I’ve had a major case of the Monday morning blahs today. I just couldn’t seem to get my motivation going. I stayed in bed until the last possible second, hoping that maybe having to rush around might help get me started, but it didn’t. Mondays have to be the absolute worst day of the week. It seems like the weekend just gets started, then WHAM! it’s Monday again. Don’t get me wrong, I love what I do, so it isn’t my job, it’s just that I love my free time more! My ideal weekend would be three days long every week, then Tuesday would be my Monday, but I’d be one day closer to the weekend.
So there I was, feeling rather bummed, driving to work when it hit’s me, I’ve got to cover in-house suspension today! I was hoping that once I was in my office and getting down to business, my attitude might improve a bit. Remembering in-house just brought me down even further. In-house suspension is nothing more than an extremely painful day long babysitting session. My blahs were becoming a major case of the blues.
When I arrived at work things turned from bad to worse. The eight students on in-house were, how can I say this nicely, not your best students, not even close, but then they weren’t the worst of the worse either, probably more like the best of the worst. They had earned a day of detention for discipline or attendance issues, and were certainly going to be a challenge. Long story short, it was a very, very long day. Thankfully I was assisted by one of the other counselors for much of the day or it could have been a lot worse. Oh, a few of them worked on pushing my buttons and tried my patience to no end, but I survived even with my blahs hanging with me for most of the day.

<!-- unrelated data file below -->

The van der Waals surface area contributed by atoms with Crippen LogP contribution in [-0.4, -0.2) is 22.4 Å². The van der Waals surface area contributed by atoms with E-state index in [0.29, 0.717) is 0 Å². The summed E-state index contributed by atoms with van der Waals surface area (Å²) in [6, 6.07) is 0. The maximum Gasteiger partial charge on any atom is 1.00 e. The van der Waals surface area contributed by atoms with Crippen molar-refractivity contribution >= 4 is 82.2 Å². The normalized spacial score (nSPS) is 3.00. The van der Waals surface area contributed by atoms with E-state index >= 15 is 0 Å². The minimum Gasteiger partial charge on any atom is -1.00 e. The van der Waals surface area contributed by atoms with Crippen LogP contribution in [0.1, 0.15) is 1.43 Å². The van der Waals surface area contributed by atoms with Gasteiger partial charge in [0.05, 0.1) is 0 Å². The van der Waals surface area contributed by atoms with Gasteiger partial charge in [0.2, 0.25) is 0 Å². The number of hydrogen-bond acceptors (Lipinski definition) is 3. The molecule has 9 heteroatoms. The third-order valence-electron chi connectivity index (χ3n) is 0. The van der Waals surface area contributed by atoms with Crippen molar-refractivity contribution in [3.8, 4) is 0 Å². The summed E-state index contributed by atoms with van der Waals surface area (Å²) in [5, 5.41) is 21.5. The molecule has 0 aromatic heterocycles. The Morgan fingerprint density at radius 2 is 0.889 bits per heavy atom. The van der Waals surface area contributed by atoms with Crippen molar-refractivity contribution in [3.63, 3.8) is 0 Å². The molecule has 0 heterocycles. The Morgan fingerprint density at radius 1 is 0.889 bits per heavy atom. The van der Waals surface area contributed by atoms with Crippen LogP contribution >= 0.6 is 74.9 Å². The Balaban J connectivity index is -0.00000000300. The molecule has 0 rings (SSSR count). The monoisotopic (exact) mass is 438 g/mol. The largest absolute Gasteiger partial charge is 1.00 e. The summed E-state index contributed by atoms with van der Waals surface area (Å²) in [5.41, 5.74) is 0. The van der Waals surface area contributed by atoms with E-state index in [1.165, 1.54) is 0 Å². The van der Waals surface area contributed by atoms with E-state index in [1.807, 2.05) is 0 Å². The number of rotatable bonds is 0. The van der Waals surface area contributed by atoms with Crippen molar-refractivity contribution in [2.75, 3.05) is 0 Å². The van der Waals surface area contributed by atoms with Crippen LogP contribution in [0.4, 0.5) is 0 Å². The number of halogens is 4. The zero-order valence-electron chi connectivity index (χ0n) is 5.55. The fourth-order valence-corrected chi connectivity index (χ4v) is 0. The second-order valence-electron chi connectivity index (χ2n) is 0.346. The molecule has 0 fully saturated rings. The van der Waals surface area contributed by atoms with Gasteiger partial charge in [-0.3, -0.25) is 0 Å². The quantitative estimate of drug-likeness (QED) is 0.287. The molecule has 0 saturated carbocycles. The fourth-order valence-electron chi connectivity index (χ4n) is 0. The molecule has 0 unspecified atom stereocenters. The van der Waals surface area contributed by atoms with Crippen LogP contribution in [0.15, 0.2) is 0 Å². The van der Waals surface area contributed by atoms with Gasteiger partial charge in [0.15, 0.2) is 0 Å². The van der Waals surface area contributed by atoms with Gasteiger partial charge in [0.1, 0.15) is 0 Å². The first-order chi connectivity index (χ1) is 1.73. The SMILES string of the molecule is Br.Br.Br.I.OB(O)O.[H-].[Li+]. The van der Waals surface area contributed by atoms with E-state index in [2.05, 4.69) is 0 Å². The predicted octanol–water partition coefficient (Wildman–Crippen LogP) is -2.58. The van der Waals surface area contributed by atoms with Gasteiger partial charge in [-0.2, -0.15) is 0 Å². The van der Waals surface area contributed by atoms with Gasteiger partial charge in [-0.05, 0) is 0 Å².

I tell you, the longer I spent with these kids the bluer I became. As the day passed I really began feeling sorry for them. Several of them were loud mouthed and rude, the others just pathetic followers and goof-offs. I tried talking with them, but they weren’t interested. I began to realize I l was looking at some potential non-grads, perhaps five of the eight. I had reviewed their transcripts while watching them and what I found wasn’t good. One 10th grade student had 28 of 90 possible credits earned. Another had 40 of 90. One 11th grader had 90 of 150 possible. All three students a year behind. Two others were at least 30 credits behind. Even with summer school and Adult Ed, I doubt they will ever catch up.
The sad truth is they simply don’t care. Their view of the future is tainted and twisted. As one boy put it, “I’m wasting my time in school, I just don’t want to be here. I could be working,” When I asked him what he expect to earn, he said $50 an hour. “Not without an education,” I answered, but he assured me he was going to do it as soon as he could quit school. He told me he could drive a trash truck and make more money than a teacher, I don’t know, maybe he could. Nearly all the students had a false sense of the future and decried having to be in school. It was really sad. These kids are just getting started and have all ready given up. Not only are their grades bad, but their attendance is spotty and their tardies are through the roof! They need direction and lots of encouragement, much more than we can offer in the Guidance Office. What they need begins at home and it definitely not happening. More to be blue about.
And where are the parents? Why aren’t they all over their kids, encouraging them to get their education? Why aren’t they working with them, nurturing them like good parents are supposed to? Good question. Wish I knew the answer. To be successful students need the full support of parents and schools. Schools can’t do it alone, and shouldn’t be expected to.
Just a Thought